The beginning of a new week can only mean one thing: time for new Weekly Shonen Jump! Shueisha’s legendary manga magazine has been releasing every week for over 50 years at this point, and it still has enough exciting series in its roster to justify its hallowed status. Plus, with VIZ Media now publishing the entire thing in English, there’s never been a better time to jump in. In this column, Jacob investigates the latest and greatest in the world of Weekly Shonen Jump, telling you what’s worth your time and what’s not. This week, we’re chatting Jujutsu Kaisen chapter 126, Agravity Boys chapter 40, and Chainsaw Man chapter 89.
Given that this is a column about Weekly Shonen Jump, we don’t talk much about Jump Plus. But both SPY x FAMILY and Kaiju No. 8 had fantastic chapters this week, with the former exploring the relationship between Loid and Yor and the latter setting a very high power ceiling. They both very nearly made it in. Ghost Reaper Girl, meanwhile, continues to be, uh, a thing. Incidentally, Moriarty the Patriot is also on Shonen Jump now, adding yet another manga that is not published in Weekly Jump to the platform. Things are getting confusing… Anyway, on with the manga.
Jujutsu Kaisen chapter 126
It is such chapters as Jujutsu Kaisen chapter 126 that have me convinced that there is some sort of giant conspiracy.
Seriously, it can’t be an accident that just as Nobara is getting introduced in the anime, she’s dying in the manga – although the flow of the story up until this point has been too perfect to think that Akutami planned all of this, I can’t help but suspect.
What’s funny about this development is that it creates a situation where all of the anime-onlys are tweeting about how much they love her, when us manga fans know exactly what is coming down the line. To be fair, Studio MAPPA’s anime adaptation will probably take a while to get to Shibuya Incident, but when it does, we can all be satisfied in knowing that we were there to see it when it initially happened in Jujutsu Kaisen chapter 126. That’s a story and a half to tell the grandkids.
To kill off one of your main characters is no idle development, and one can’t help but wonder if this might be reversed sometime in the future. Still, in the meantime, Gege Akutami is making sure that we feel the weight of Nobara’s death: Jujutsu Kaisen chapter 126 starts off with an excellent vignette that sees the main trio up to no good. It’s funny, heartwarming, and heartbreaking all at once – a perfect way to start your chapter.
To be completely clear, Nobara technically died in the last chapter (chapter 125), but it is only in Jujutsu Kaisen chapter 126 that the development truly comes to bear. Namely, Itadori is forced to deal with the extraordinary amount of mental anguish that it unleashes – as the narration says, Itadori’s resolve had “reached its limit a long time ago” after his loss to Choso, Sukuna’s rampage, and Nanami’s death. Nobara’s death is just the trigger, but what an effective one it is.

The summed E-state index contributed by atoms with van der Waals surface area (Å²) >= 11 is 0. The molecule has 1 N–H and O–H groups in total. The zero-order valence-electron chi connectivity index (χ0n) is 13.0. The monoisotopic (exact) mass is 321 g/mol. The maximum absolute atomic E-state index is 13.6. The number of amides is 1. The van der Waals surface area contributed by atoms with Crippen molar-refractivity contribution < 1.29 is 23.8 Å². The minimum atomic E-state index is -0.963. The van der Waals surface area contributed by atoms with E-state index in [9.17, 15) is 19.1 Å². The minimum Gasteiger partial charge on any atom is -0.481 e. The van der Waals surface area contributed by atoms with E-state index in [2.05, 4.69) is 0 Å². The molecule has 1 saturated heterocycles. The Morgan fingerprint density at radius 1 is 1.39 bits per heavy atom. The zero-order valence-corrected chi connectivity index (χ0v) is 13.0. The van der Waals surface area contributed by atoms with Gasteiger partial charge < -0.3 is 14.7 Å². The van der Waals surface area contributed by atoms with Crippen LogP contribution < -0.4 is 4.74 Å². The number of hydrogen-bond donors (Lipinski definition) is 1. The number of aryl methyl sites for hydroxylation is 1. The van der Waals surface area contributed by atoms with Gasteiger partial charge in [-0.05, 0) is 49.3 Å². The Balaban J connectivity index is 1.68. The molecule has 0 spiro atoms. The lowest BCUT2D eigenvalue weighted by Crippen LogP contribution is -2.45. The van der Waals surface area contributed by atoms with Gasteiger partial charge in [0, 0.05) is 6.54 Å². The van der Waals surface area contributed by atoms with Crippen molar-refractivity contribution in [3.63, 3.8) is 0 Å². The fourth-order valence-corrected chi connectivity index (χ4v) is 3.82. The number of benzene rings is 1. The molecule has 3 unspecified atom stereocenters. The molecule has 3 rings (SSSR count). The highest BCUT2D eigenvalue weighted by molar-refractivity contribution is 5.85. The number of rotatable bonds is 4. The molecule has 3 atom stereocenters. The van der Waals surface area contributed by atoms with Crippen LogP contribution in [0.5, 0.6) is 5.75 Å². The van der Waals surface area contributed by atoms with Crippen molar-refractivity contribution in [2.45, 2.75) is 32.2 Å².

Mahito, of course, takes no time at all in taking advantage of Yuji’s desperation. He immediately launches an attack and launches into a monologue that is among some of the most brutal I’ve ever seen. Directly addressing the reader by saying “I bet you thought you were gonna do some pest control[…] or some ghost exterminations like in some make-believe story,” he makes the very important that Itadori has never “stopped to count how many curses [he’s] killed”. So why should he feel bad about killing humans?
The comparison between Jujutsu Kaisen and Hunter x Hunter has been made several times at this point, but this speech in Jujutsu Kaisen chapter 126 makes another similarity clear: that of the Cursed Spirits in Gege Akutami’s series and the Chimera Ants in Yoshihiro Togashi’s. Much like the Ants, the Cursed Spirits in Jujutsu Kaisen represent an existential threat to the continued existence of humanity as a result of fighting for their own existence – in such a situation, it can be hard to tell who is the hero and who is the villain. After all, wouldn’t we fight back if we were being exterminated?
Of course, the comparison only goes so far. The Cursed Spirits are not a separate species from humanity, for one, given that they are born from our negative emotions. One has to wonder, then, if Mahito’s desire to replace all humans with Cursed Spirits would even work; without humans, there would be no Cursed Spirits. Furthermore, there are Chimera Ants in Hunter x Hunter that grow to appreciate and even ally with humans – from the looks of Jujutsu Kaisen chapter 126, it doesn’t look like that is happening any time soon.
On a final note, Itadori is saved from certain death at the hands of Mahito by Todo, who comes to save him in just the nick of time. This would appear to set up for a moment of counterattack, built on top of the foundation of Todo and Itadori’s friendship. But whether or not Itadori will be able to fight back in his demoralized state, and whether things will ever be the same after the death of Nobara, remains to be seen. Jujutsu Kaisen chapter 126 truly pulls no punches.
Agravity Boys chapter 40
Phew. That was a heavy one. Jujutsu Kaisen chapter 126 was always going to be tough to cover, which is part of the reason why the comedic Agravity Boys chapter 40 is such a good palate cleanser. Yet, it is much more than that: a marked improvement on the series’ current arc, as well as a celebration of how far it has come.
As of the time of writing, Agravity Boys is selling pretty well and the obi wrapped around my copy of the latest volume three declares that reprints are continuing “one after another.” Agravity Boys chapter 40 is well aware of this. In order to commemorate this sales performance as well as the latest color page, it takes a break from the main story to bring us a chapter that has “nothing to do with the main plot” – surprisingly enough, that turns out to be a very good thing.
Agravity Boys chapter 40 takes the form of a parody of a radio show, responding to fan letters and occasionally cutting away to an ad break. This is pretty hilarious, as not only are the fan letters well-selected, but the ads about debt relief, for some reason.